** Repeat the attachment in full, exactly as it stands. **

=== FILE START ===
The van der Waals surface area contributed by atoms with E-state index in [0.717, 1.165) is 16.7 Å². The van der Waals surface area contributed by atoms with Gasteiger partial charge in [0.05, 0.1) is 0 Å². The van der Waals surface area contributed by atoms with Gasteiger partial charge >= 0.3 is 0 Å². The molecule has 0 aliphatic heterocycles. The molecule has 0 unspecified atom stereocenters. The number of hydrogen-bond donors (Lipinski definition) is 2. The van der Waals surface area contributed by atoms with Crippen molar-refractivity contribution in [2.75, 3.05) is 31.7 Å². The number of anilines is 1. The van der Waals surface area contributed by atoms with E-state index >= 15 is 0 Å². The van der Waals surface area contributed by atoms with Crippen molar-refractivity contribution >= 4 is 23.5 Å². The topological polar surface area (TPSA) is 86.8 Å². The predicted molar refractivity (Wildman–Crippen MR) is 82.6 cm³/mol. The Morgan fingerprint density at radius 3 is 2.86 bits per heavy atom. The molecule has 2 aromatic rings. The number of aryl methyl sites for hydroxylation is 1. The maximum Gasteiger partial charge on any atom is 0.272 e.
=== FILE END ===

The van der Waals surface area contributed by atoms with E-state index in [0.717, 1.165) is 16.7 Å². The van der Waals surface area contributed by atoms with Gasteiger partial charge in [0.05, 0.1) is 0 Å². The van der Waals surface area contributed by atoms with Gasteiger partial charge >= 0.3 is 0 Å². The molecule has 0 aliphatic heterocycles. The molecule has 0 unspecified atom stereocenters. The number of hydrogen-bond donors (Lipinski definition) is 2. The van der Waals surface area contributed by atoms with Crippen molar-refractivity contribution in [2.75, 3.05) is 31.7 Å². The number of anilines is 1. The van der Waals surface area contributed by atoms with E-state index >= 15 is 0 Å². The van der Waals surface area contributed by atoms with Crippen molar-refractivity contribution >= 4 is 23.5 Å². The topological polar surface area (TPSA) is 86.8 Å². The predicted molar refractivity (Wildman–Crippen MR) is 82.6 cm³/mol. The Morgan fingerprint density at radius 3 is 2.86 bits per heavy atom. The molecule has 2 aromatic rings. The number of aryl methyl sites for hydroxylation is 1. The maximum Gasteiger partial charge on any atom is 0.272 e.